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KENNER, Louisiana (CNN) -- Military helicopters continued flying masses of New Orleans evacuees Friday to the field hospital and staging center established at the Louis Armstrong New Orleans International Airport.
The facility so far has processed 40,000 people, with priority given to the sick and injured, one official said.
CNN's Ed Lavandera said dozens of helicopters were landing and depositing people evacuated from various sites in New Orleans. Those sites included the convention center and the Superdome, where thousands of people have been stranded.
"The look on these people's faces is so distressing," he said. "They're so exhausted, it's hard to describe."
Lavandera reported seeing several corpses in body bags. (Watch more of his report from the airport-turned-field hospital -- 3:02)
At the airport, the evacuees are being assessed and sent either to get medical help inside the buildings or to another area for evacuation to other sites, many outside the state.
A nurse told him that medical teams may, at some point, have to "black tag" patients -- decide which ones have a better chance of survival so the medical team's limited resources aren't consumed on lost causes.
People who can't walk are being ferried in wheelchairs and on equipment normally used to move luggage around the airport.
One official said as many as 800 people were being treated each hour. Among those arriving are doctors and staff evacuated from Tulane University Hospital.
Arriving at the field hospital and staging center Friday was President Bush, who met with New Orleans Mayor Ray Nagin and Louisiana Gov. Kathleen Blanco. (Full story)
Evacuees sent out of New Orleans
As of Friday night, the Red Cross counted more than 94,000 evacuees in nearly 300 of its shelters in eight states: Alabama, Mississippi, Louisiana, Texas, Tennessee, Arkansas, Florida and Georgia.
And offers of spare rooms were pouring in from elsewhere around the country.
Meanwhile, nearly 154,000 refugees were reported to be in neighboring Texas as of Friday night, and the number was growing. Gov. Rick Perry said Texas could end up with as many as 200,000 evacuees. Among the Texas cities taking in people were Huntsville, San Antonio and Dallas.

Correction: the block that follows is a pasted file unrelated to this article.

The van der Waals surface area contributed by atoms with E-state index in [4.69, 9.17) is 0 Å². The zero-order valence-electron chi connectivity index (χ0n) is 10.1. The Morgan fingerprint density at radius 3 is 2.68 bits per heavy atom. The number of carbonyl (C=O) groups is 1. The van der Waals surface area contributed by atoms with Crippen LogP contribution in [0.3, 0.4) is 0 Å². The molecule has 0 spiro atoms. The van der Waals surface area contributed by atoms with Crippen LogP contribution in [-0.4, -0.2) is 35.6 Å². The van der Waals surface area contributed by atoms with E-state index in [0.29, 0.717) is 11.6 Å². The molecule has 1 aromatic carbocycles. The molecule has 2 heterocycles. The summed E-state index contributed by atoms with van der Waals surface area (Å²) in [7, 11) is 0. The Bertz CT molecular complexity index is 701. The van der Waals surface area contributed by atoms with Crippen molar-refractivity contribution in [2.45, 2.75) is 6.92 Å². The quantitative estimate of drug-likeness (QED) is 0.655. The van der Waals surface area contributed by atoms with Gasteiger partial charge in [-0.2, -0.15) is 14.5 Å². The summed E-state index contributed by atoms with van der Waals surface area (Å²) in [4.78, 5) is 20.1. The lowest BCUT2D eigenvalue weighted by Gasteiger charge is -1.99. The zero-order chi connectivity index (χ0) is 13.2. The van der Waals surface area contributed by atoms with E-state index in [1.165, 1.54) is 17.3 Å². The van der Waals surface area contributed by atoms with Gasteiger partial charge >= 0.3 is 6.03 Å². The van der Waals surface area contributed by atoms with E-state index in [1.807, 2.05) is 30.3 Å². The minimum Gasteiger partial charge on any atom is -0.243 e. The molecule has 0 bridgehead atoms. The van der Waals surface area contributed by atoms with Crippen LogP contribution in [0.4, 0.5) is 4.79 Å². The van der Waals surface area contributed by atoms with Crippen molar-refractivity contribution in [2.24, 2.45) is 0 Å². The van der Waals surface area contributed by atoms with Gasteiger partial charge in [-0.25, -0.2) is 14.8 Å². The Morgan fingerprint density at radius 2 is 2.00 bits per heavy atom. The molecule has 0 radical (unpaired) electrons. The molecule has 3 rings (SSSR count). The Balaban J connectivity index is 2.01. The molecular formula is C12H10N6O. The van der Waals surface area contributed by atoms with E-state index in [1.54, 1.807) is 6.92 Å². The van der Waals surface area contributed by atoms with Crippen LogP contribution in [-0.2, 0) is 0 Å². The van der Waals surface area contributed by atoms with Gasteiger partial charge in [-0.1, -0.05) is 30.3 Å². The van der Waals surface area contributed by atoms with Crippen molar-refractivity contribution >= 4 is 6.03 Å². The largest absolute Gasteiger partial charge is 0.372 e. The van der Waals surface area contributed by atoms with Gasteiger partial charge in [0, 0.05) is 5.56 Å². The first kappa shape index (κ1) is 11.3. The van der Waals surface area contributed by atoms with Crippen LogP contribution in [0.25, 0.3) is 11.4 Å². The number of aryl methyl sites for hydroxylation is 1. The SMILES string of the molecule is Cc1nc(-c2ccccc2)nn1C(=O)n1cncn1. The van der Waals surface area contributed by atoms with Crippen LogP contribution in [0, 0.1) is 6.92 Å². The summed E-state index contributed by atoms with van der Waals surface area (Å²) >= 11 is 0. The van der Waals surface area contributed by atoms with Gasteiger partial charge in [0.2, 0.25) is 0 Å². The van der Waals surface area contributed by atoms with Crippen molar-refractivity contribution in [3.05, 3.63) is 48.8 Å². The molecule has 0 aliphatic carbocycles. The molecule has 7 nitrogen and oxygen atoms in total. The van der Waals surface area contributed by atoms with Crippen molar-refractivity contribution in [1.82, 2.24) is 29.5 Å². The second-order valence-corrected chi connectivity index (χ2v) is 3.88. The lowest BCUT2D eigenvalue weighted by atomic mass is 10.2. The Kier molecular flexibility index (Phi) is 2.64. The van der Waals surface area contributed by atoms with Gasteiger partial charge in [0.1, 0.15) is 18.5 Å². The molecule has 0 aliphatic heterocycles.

The Houston Astrodome, which already is sheltering thousands of people, stopped accepting them late Thursday. Authorities have begun housing newly arrived evacuees in nearby Reliant Arena, said Patrick Trahan, a city spokesman. Houston's mayor said that no person would be turned away. About 90,000 pounds of Red Cross relief supplies were being flown by FedEx from Newark, New Jersey.
The Texas Education Agency says more than 3,500 new students already had enrolled statewide.
A bus carrying a number of evacuees from New Orleans overturned north of Lafayette, Louisiana, on Friday afternoon. One man was killed and an unknown number of people were injured, a Louisiana State Police spokesman said.
"These people were simply trying to escape an extremely bad situation," said Trooper Willie Williams.
The bus was going northbound on Interstate 49 when it crossed two southbound lanes and flipped on its side. An investigation is under way.
Massive airlift operation
The U.S. Air Force said Friday that 10,000 evacuees will be transported in a military and commercial airlift from New Orleans to San Antonio.
The federal government also has started a separate, massive airlift effort with the private aviation industry. Dubbed "Operation Air Care," the effort is aimed at evacuating more than 25,000 people stranded in New Orleans.
Passenger carriers participating in the volunteer effort include: Alaska, America West, American, ATA, Continental, Delta, Jet Blue, Northwest, Southwest, United, US Airways, and Air Canada. Cargo carriers providing support include: ASTAR Air Cargo, Federal Express and UPS Airlines.
The Air Transport Association -- a major trade organization -- and its member carriers are coordinating the volunteer effort.
Similar efforts are taking place across the Gulf Coast. The operations include running the local international airport, conducting rescue missions, treating sick people and shipping supplies. AirEvac Life Teams has taken patients in greatest need from Gulfport, Mississippi to Mobile, Alabama.
Rescue and relief
One New Orleans police officer said that he and four other officers secured a landing zone that helped enable helicopters to evacuate 3,000 men, women and children. "Our biggest problem was that the men wanted to get out before the women," Sgt. Joel Sylve told CNN's Karl Penhaul. "We had to drag them off the choppers."
By midday Friday, the U.S. Coast Guard said more than 5,500 people had been rescued by its helicopters and more than 1,600 by boats.
Army Lt. Gen. Russel Honore, in charge of the military operation, estimated that about 7,000 people were stranded on the Interstate 10 overpass Thursday. "We're going in and picking up those that are sick and moving them to the hospital," he said, referring to the makeshift facility at New Orleans Louis Armstrong International Airport.
Honore said that 1,000 National Guard troops were involved in the evacuation of people there and in the city's hospitals.
CNN's Barbara Starr reported that as she was walking in the street with Honore, a young woman with twin babies in her arms was walking in the street.
"She was trying to walk in this terrible heat, and she apparently was so exhausted the babies were half falling out of her arms," Starr said.
Gen. Honore, she said, "went up to this woman, and he said, 'We're going to get you help.' And he took both of those babies, handed them off to his soldiers, said, 'Take these babies,' and we got on a Coast Guard ship."
The mother and the babies are now getting medical care, Starr said.
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